"It's an icon and it has sculptural meaning," Miralda said in a phone interview from Barcelona, where he is working on a museum project. "I'd like to find an outdoor site, maybe a sculpture park — some way we can have the piece survive."

    But saving the crown will be expensive. "We need a crane, we need a crew, and we need insurance," Guillen said from Florida.

    To put the crown on Pier 25, Townley would need approval from the Hudson River Park Trust. But he is ever the optimist.

    "We're not going to let that crown and the awning go into the dumpsters," he said.

  5. #5

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    http://www.tribecatrib.com/

    Tribeca's Crown Jewel Comes Down

    by Ronald Drenger

    Where Elizabeth Taylor once sipped martinis and mobsters came to dine, Gary Scully now prowled the dimly lit rooms, looking to pry away another piece of Tribeca history.

    He surveyed the musty ruins of El Teddy's restaurant. Little remained. Tables, banquettes, lighting fixtures, the long, shiny bar-almost everything had been ripped away and tossed into a dumpster on the street.

    "The boss told us to throw it all away," Scully said.

    "All" included the building's famous Statue of Liberty crown, which had been cut to pieces with a blowtorch. The crown's five steel spikes lay scattered about on the roof, alongside sections of its base and rusting metal frame.

    "Everyone is asking about it," Scully said of the crown. "A few people walking by on the street have said they wanted to buy it."

    Last month, the building at 217-219 West Broadway, where meals and drinks had been served up since early last century, was gutted by Scully and a crew of workers, in preparation for its demolition.

    There were still a few remnants of the building's former life. The mosaic tiled podium, where managers at El Teddy's had taken reservations, stood in the front room, covered in dust. In an alcove, dozens of glasses, most of them broken, filled a set of shelves behind sliding glass doors.

    Upstairs, mirrors covered the walls of a room where about 100 chairs waited to be trashed.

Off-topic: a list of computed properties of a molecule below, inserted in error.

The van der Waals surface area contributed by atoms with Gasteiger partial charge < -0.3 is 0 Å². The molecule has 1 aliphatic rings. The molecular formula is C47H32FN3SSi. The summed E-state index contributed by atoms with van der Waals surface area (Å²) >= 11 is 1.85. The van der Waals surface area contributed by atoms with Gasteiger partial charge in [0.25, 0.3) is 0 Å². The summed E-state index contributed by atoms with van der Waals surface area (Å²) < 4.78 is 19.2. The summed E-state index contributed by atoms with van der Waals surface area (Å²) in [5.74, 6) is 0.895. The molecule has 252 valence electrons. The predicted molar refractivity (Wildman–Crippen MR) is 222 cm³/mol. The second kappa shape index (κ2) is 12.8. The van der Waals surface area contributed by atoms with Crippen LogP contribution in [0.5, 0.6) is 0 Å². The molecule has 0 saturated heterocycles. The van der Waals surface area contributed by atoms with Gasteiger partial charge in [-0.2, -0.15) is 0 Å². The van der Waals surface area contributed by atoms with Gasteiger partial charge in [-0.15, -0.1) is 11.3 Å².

The kitchen-where German, then Italian, then Spanish, then Mexican food had been prepared-was a shambles, dark and reeking of spoiled food, most of the equipment gone, the gritty floor stripped of tile, the unplugged refrigerator empty except, inexplicably, for two bottles of capers.

    "When we came in, there were rats all over the place," Scully said.

    The colorful stained-glass canopy over the restaurant's entrance also survived for the time being, and, like the crown, was attracting interest.

    "One guy gave me his cell number and said he would get guys to come and take it," Scully said. "But I haven't been able to get through to him, and he hasn't come back."

    Various people had hoped to salvage the crown or awning. Bob Townley, director of Manhattan Youth, thought about moving them to the Tribeca waterfront. But in the end, nobody was ready to take on the costly and time-consuming job.

    Christopher Chesnutt, who owned El Teddy's before the City Marshal padlocked it in January, said he had gotten several phone calls from people who urged him to save the two distinctive architectural features. He considered salvaging the awning, which he created in the early '90s with artist Judith Robertson, but decided it wasn't worth the effort.

    "Yes, it's too bad, yes, I really like it, yes, it's a shame for it to be thrown in the dumpster, but what am I going to do with it?" he said.

    "We'll probably smash it up," Scully said of the awning. "There would be no other way of doing it. If someone wants to come with a few people to take it away, they can. But it's probably too late."

    After the Teddy's building is demolished this summer, its owner, Steven Elghanayan, will begin constructing a six-story condominium with ground-floor retail, ending the site's colorful restaurant history,

    Teddy Bartel ran the original Teddy's, a German eatery popular with workers, from the 1920s until 1945. Sal Cucinotta, who bought the place from Bartel, turned it into an Italian restaurant and swank celebrity den that attracted movie stars in the 1950s and 60s. The restaurant was also known as a mobster hangout for a time.

    In 1984, artist Antoni Miralda and his partner, Montse Guillen, a chef, created El Internacional, a Spanish restaurant and tapas bar that lasted for two years. It was Miralda who built the 2,500-pound crown and added numerous other funky, artistic touches. Chesnutt opened El Teddy's Mexican restaurant in 1989.

    Donna Perillo, the owner of Sweet Lily nail spa across the street, was saddened by the restaurant's demise.

    "It was really nice, especially at night," she said. "The crown was kind of pretty and it was a great landmark to tell people where we are. Every day, tourists stood on my step taking photos."

    "I'm not so much sad about the artwork being destroyed," said Robertson, the artist who created the stained glass for Chesnutt's awning. "The real sad thing for me is that as a story, that building was so interesting. It's sad to see that story end."

  6. #6
    Moderator NYatKNIGHT's Avatar
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    It was a cool bar and a landmark, and I've had some fun (if not foggy) memories there. Cheers to El Teddys, I'm sad it's gone.

  7. #7
    Forum Veteran krulltime's Avatar
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    I didnt even know it was there until the sad news came...Too bad I didn't have a chance to visit it. :cry:

  8. #8

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    Why did they even close it? It doesn't seem like business would be down way to much..I mean, from what I have hear, the TriBeCa area is booming.